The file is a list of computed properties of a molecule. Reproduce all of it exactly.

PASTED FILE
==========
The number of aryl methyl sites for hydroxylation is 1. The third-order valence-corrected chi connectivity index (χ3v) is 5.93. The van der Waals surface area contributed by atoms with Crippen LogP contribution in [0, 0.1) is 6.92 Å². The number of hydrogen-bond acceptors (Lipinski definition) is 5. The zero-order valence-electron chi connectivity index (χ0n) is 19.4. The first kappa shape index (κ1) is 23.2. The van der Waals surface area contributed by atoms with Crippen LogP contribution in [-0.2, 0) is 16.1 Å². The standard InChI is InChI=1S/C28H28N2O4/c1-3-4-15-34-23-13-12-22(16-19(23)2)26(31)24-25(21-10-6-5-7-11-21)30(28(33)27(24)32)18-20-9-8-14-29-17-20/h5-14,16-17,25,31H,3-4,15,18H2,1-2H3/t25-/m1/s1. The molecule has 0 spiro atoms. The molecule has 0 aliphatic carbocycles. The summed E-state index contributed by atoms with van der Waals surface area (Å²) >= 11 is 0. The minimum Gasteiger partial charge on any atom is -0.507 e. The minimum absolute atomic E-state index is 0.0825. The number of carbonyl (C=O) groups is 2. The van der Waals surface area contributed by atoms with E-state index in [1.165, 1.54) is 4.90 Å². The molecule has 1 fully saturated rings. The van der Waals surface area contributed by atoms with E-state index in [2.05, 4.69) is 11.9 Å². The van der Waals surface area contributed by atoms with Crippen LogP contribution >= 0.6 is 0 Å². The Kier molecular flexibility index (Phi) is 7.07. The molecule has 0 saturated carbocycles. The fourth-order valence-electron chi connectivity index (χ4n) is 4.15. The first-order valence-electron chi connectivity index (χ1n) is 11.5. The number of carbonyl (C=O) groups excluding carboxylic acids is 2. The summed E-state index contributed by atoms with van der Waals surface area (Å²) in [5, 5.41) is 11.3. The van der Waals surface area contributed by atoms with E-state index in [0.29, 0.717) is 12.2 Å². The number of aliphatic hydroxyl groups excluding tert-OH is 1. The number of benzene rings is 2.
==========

The number of aryl methyl sites for hydroxylation is 1. The third-order valence-corrected chi connectivity index (χ3v) is 5.93. The van der Waals surface area contributed by atoms with Crippen LogP contribution in [0, 0.1) is 6.92 Å². The number of hydrogen-bond acceptors (Lipinski definition) is 5. The zero-order valence-electron chi connectivity index (χ0n) is 19.4. The first kappa shape index (κ1) is 23.2. The van der Waals surface area contributed by atoms with Crippen LogP contribution in [-0.2, 0) is 16.1 Å². The standard InChI is InChI=1S/C28H28N2O4/c1-3-4-15-34-23-13-12-22(16-19(23)2)26(31)24-25(21-10-6-5-7-11-21)30(28(33)27(24)32)18-20-9-8-14-29-17-20/h5-14,16-17,25,31H,3-4,15,18H2,1-2H3/t25-/m1/s1. The molecule has 0 spiro atoms. The molecule has 0 aliphatic carbocycles. The summed E-state index contributed by atoms with van der Waals surface area (Å²) >= 11 is 0. The minimum Gasteiger partial charge on any atom is -0.507 e. The minimum absolute atomic E-state index is 0.0825. The number of carbonyl (C=O) groups is 2. The van der Waals surface area contributed by atoms with E-state index in [1.165, 1.54) is 4.90 Å². The molecule has 1 fully saturated rings. The van der Waals surface area contributed by atoms with E-state index in [2.05, 4.69) is 11.9 Å². The van der Waals surface area contributed by atoms with Crippen LogP contribution >= 0.6 is 0 Å². The Kier molecular flexibility index (Phi) is 7.07. The molecule has 0 saturated carbocycles. The fourth-order valence-electron chi connectivity index (χ4n) is 4.15. The first-order valence-electron chi connectivity index (χ1n) is 11.5. The number of carbonyl (C=O) groups excluding carboxylic acids is 2. The summed E-state index contributed by atoms with van der Waals surface area (Å²) in [5, 5.41) is 11.3. The van der Waals surface area contributed by atoms with E-state index in [0.29, 0.717) is 12.2 Å². The number of aliphatic hydroxyl groups excluding tert-OH is 1. The number of benzene rings is 2.